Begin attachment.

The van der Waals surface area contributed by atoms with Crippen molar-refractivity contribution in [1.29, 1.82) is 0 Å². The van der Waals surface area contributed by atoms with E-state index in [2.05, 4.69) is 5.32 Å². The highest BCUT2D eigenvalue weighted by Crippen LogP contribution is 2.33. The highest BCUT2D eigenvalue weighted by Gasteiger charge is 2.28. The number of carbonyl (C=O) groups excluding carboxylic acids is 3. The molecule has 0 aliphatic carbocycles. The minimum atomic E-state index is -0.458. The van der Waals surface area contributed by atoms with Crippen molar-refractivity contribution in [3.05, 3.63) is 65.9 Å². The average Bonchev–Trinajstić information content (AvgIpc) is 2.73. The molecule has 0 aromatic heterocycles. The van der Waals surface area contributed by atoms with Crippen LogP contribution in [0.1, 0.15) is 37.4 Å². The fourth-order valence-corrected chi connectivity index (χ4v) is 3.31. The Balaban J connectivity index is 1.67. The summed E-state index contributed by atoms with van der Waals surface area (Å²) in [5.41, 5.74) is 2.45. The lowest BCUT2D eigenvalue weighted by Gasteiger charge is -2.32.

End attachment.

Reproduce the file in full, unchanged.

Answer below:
The van der Waals surface area contributed by atoms with Crippen molar-refractivity contribution in [1.29, 1.82) is 0 Å². The van der Waals surface area contributed by atoms with E-state index in [2.05, 4.69) is 5.32 Å². The highest BCUT2D eigenvalue weighted by Crippen LogP contribution is 2.33. The highest BCUT2D eigenvalue weighted by Gasteiger charge is 2.28. The number of carbonyl (C=O) groups excluding carboxylic acids is 3. The molecule has 0 aliphatic carbocycles. The minimum atomic E-state index is -0.458. The van der Waals surface area contributed by atoms with Crippen molar-refractivity contribution in [3.05, 3.63) is 65.9 Å². The average Bonchev–Trinajstić information content (AvgIpc) is 2.73. The molecule has 0 aromatic heterocycles. The van der Waals surface area contributed by atoms with Crippen LogP contribution in [0.1, 0.15) is 37.4 Å². The fourth-order valence-corrected chi connectivity index (χ4v) is 3.31. The Balaban J connectivity index is 1.67. The summed E-state index contributed by atoms with van der Waals surface area (Å²) in [5.41, 5.74) is 2.45. The lowest BCUT2D eigenvalue weighted by Gasteiger charge is -2.32.